Friday, November 21, 2008

Box Numbers and Fax Numbers

Every once in awhile we see ads in the paper for what sounds like an awesome job, unfortunately all they offer as contact info is a fax number or a box number. Personally, those ads drive me nuts. How can anyone respond to a job advertisement with so little info to go on? Secondly, why would anyone want to send them all their personal information, résumé etc, without knowing who they are sending it to?

Here are a couple of suggestions. Try doing a search on the fax number. Sometimes it’ll lead you right to the company where you can at least do a little research before applying. You might also learn it is a company you would rather not waste your time on. If nothing turns up for the fax number or it is a box number, you might try writing a killer cover letter explaining how you may be a good match for this position. Give them some solid reasons, but not too many, that may entice them to want to find out more. Include in your letter that you would be happy to forward a detailed résumé once you know a more about the company and position. If they don’t respond to that, then they are probably a company you wouldn’t want to work for anyway.

Sometimes I think those ads are placed because it is a policy to advertise the position, but they have no intention of actually interviewing anyone. Remember, it is your job search, so be in control and stay in your power.

Your comments are welcome.

Glen Slingerland – Skills 101 / Job Development

Wednesday, November 12, 2008

Cover Letter Secrets

For some reason, cover letters frighten people to death. They never know where to start them and there is an uncontrollable urge to cram them with as much information as possible. It is as if they were trying to talk the person into hiring them, or at least interviewing them based on the cover letter. Then you have the people who send out the same résumé for every job and think the cover letter is the thing that should be customized to the position. The downside to that line of thought is you might convince someone in a cover letter you can do the job, however when the reader looks at the résumé they aren’t getting the same message. The cover letter and the résumé must sell you as the right candidate for a desired position.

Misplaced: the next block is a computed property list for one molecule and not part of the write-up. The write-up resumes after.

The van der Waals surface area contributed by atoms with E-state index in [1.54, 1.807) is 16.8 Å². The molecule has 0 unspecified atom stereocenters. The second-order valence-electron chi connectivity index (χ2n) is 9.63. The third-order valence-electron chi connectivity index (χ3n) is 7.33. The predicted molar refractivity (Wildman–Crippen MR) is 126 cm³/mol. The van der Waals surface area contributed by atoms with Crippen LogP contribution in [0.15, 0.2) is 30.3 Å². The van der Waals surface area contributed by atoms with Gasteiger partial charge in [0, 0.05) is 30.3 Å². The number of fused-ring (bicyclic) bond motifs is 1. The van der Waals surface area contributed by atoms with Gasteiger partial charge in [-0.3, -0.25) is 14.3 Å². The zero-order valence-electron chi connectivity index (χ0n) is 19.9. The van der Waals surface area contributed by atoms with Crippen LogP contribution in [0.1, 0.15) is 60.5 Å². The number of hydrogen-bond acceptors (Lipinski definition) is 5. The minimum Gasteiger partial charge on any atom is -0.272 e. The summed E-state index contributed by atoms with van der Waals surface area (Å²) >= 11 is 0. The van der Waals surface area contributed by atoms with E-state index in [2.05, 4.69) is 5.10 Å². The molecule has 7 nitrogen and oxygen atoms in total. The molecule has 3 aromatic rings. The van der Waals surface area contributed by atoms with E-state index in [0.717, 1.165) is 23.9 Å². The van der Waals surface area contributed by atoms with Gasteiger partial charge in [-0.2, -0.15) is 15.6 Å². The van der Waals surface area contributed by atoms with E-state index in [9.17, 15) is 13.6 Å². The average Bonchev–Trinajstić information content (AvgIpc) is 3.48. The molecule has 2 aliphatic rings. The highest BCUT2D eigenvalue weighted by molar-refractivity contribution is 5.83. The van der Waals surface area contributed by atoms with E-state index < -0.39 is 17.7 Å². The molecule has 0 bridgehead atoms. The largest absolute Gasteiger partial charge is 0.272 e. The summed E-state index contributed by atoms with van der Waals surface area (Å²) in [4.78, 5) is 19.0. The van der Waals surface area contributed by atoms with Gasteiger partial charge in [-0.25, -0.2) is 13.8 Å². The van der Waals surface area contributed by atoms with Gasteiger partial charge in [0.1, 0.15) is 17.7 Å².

Keep in mind your cover letter should not be a repeat of everything that is in your résumé. If it is, then what is the point of the résumé in the first place? Your cover letter should give the Hiring Manager a good reason to continue reading what you have sent them.

The cover letter needs to tell them how you heard about the position or the company. You also need to explain briefly why you are a good match for the position and show them you have done your homework and know something about the company, what they do, and that you believe in what they do. If you are responding to an ad you also need to reflect back to them that you actually read the thing and understand the position. Oh, and don’t forget to ask for the interview.

Finally the most important secret to a good cover letter is, keep it short. Those long cover letters can be so difficult to read when you’re yawning.

Your comments are welcome.

Glen Slingerland Skills 101 / Job development

Tuesday, November 4, 2008

Personal Marketing

Personal Marketing, what is it? Personal marketing is about becoming an advertising agency - for you. You have skills or talent that a number of employers need, so the trick is to get the word out to these specific employers. Much the same way someone selling a product needs it to be exposed to the right potential buyers.

Sending out unsolicited résumés with a prospecting cover letter in a brown manila envelope is a great way to reach lots of employers who don’t care about you or who aren’t looking. Face to face, or voice to voice contact on the other hand, can be far more effective. Look at how many advertisers use highly visual and audio advertising methods. It allows consumers to see, feel, touch, hear, etc, about a product before they buy it. We can actually get to know the product before we make the big purchase. A cover letter and a résumé do not allow any employer the ability to truly get to know you. That is something that has to take place over time and in person.

Your job search advertising campaign should be well thought out, planned and targeted. When companies go after a specific demographic consumer base, they look for the best way to reach the largest group of potential buys. The job search should be done with the same goal in mind. A little research and knowledge about your chosen field can go a long way.

Your comments are welcome.
Glen Slingerland Skills 101 / Job Development